Since there was a large amount of missing data, we assessed the credibility of the complete-case model. Analysis of a complete-case data set alone cannot be expected to give reliable estimates of model coefficients without making assumptions about the missing data.34 We compared HRs from the complete-case analysis with those from an analysis of all data after replacement of missing values with imputed data. Multiple imputation was performed in the R package MICE (Multivariate Imputation using Chained Equations)33 providing 20 completed data sets with values imputed where these were missing. The optimised model was then built with each of these 20 data sets, and pooled estimates of model coefficients and variances calculated using the rules devised by Little and Rubin34 for comparison. There were no known reasons to believe that the data were missing other than at random, except in the case of the end fitness data. Reasons for end fitness to be missing included referral for cardiac surgery and poor health; a Student t test confirmed that time to death for these individuals differed from those with end fitness observations.

Results

Patient characteristics

Of the 2964 patients with coronary heart disease recorded on the database, 160 did not attend any part of the rehabilitation programme, 1 of them had a MI suspected to be secondary to anorexia nervosa, another was 18-year-old probably a miscode, and 88 did not have a fitness assessment at entry to the programme; this left 2714 patients. A total of 2054 patients completed the programme17; the main reasons for not completing the programme were patient preference, referral for cardiac surgery, poor health or death. Those without complete end fitness data included the ones who were taken to a different heart rate at the final fitness test, most of whom were on a β-blocker for which the dose had been changed or who were tested at a different time of day, and those who were tested using a different test protocol.17 The mean follow-up for those with complete data was 11 years 4 months.

There were 1529 cases (56.3%) which were complete in all the 36 variables that were significant in the univariate analysis and became the starting point for the primary analysis (model A), see figure 1. Patient characteristics for these are given in table 1. There were 1029 cases (38%) which were complete in the variables used in the primary analysis and also had observations for fitness, depression and anxiety at the end of the programme, allowing us to assess the impact of changes in these variables on survival (model B). Patient characteristics for these are given in online supplementary table S5. There were 889 cases (32.8%) for which it was possible to calculate BMI and were complete in the other variables (model C). Patient characteristics for these are given in online supplementary table S7.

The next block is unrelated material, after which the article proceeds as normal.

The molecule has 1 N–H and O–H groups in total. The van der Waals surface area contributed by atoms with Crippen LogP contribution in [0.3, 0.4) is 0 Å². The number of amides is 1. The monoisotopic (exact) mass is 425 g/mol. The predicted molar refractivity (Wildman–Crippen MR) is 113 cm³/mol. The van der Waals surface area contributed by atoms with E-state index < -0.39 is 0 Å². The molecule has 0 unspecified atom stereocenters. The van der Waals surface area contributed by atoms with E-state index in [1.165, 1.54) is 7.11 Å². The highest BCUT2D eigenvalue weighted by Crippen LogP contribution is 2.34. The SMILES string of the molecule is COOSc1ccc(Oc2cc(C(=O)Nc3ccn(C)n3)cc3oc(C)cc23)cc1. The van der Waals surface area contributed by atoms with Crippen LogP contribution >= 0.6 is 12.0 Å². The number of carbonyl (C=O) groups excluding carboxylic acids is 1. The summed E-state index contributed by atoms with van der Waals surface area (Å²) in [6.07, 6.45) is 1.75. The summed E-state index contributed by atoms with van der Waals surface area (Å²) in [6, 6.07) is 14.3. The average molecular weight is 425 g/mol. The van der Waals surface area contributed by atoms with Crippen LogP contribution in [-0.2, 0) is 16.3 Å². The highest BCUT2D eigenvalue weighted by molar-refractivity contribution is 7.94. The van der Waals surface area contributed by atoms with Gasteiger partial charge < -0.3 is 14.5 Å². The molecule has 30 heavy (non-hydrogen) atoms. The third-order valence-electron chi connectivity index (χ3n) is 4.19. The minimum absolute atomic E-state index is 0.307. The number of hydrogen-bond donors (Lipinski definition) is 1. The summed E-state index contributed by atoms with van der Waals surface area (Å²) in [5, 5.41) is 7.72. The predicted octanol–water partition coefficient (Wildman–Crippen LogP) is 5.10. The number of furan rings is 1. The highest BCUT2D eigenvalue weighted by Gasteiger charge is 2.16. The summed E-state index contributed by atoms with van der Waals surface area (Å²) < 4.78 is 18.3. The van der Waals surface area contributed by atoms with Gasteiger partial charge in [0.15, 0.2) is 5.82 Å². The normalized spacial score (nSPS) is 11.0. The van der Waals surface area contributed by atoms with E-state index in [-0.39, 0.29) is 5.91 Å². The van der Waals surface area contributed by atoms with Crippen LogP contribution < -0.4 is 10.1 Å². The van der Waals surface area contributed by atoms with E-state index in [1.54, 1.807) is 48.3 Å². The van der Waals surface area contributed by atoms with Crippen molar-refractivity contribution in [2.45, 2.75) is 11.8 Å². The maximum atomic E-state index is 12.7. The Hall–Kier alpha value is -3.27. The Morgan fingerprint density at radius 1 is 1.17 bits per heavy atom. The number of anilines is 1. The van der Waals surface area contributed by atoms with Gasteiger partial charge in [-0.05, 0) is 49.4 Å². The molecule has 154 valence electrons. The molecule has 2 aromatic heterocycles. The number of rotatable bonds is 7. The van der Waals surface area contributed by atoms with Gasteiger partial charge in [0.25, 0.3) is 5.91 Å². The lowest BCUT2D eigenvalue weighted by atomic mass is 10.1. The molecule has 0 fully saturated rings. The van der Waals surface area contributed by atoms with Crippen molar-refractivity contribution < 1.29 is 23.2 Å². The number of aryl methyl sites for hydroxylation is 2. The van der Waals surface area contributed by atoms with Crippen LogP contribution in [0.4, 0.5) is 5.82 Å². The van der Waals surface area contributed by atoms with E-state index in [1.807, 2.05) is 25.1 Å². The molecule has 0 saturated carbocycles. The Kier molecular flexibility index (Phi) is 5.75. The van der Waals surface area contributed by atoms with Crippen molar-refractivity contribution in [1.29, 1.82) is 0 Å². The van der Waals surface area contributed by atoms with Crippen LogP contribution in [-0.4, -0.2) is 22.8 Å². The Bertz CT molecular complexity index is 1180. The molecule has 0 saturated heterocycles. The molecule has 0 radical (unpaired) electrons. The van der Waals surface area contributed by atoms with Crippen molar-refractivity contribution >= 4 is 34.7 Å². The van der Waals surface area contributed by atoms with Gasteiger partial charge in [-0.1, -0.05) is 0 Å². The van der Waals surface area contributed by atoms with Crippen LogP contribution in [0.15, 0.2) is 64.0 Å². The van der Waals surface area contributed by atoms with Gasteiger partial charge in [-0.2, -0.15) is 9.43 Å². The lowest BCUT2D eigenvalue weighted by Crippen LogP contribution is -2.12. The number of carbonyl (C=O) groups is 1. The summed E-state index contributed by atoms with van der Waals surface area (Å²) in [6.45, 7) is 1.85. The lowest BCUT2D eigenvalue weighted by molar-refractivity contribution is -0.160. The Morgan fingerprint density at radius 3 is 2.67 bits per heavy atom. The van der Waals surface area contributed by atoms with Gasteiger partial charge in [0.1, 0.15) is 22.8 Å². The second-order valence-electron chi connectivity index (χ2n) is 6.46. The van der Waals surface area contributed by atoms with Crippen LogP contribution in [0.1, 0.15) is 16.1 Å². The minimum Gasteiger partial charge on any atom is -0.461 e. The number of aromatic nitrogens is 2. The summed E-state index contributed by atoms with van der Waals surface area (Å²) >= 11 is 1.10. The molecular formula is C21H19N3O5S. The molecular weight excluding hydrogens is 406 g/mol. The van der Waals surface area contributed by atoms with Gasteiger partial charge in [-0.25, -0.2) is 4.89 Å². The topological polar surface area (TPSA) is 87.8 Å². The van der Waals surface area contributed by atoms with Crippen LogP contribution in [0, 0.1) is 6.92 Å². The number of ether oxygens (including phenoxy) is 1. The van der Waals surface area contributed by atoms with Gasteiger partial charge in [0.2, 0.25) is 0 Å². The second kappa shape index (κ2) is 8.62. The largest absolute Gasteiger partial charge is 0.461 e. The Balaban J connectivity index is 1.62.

Figure 1

The number of patients* with missing data in individual variables of interest varied, with fitness after the programme missing in 48.5% of cases, and the remaining variables missing data ranging between 0% and 29.4%. Details of variables and numbers, and percentage of missing observations are provided in online supplementary table S1 (BMI, body mass index).

Women (13.7%) had a higher mean age. The most common reason for referral to the programme was acute MI (51.1%). Nearly half the women had never smoked compared with just under one-third of the men, and close to one-third of both genders had recently given up smoking. Around half of all patients had a family history of coronary heart disease and over 70% were free from non-coronary comorbidity, although a higher proportion of the women had diabetes. The men had a higher mean fitness than the women, and the percentage of men in the high-fitness category at recruitment was twice that of the women. At completion, 67% of the men and 41% of the women were in the high-fitness category, with one-fifth of the patients having improved from the mid-fitness category. Median fitness was improved by a similar amount in both genders, and high fitness was the largest group at completion.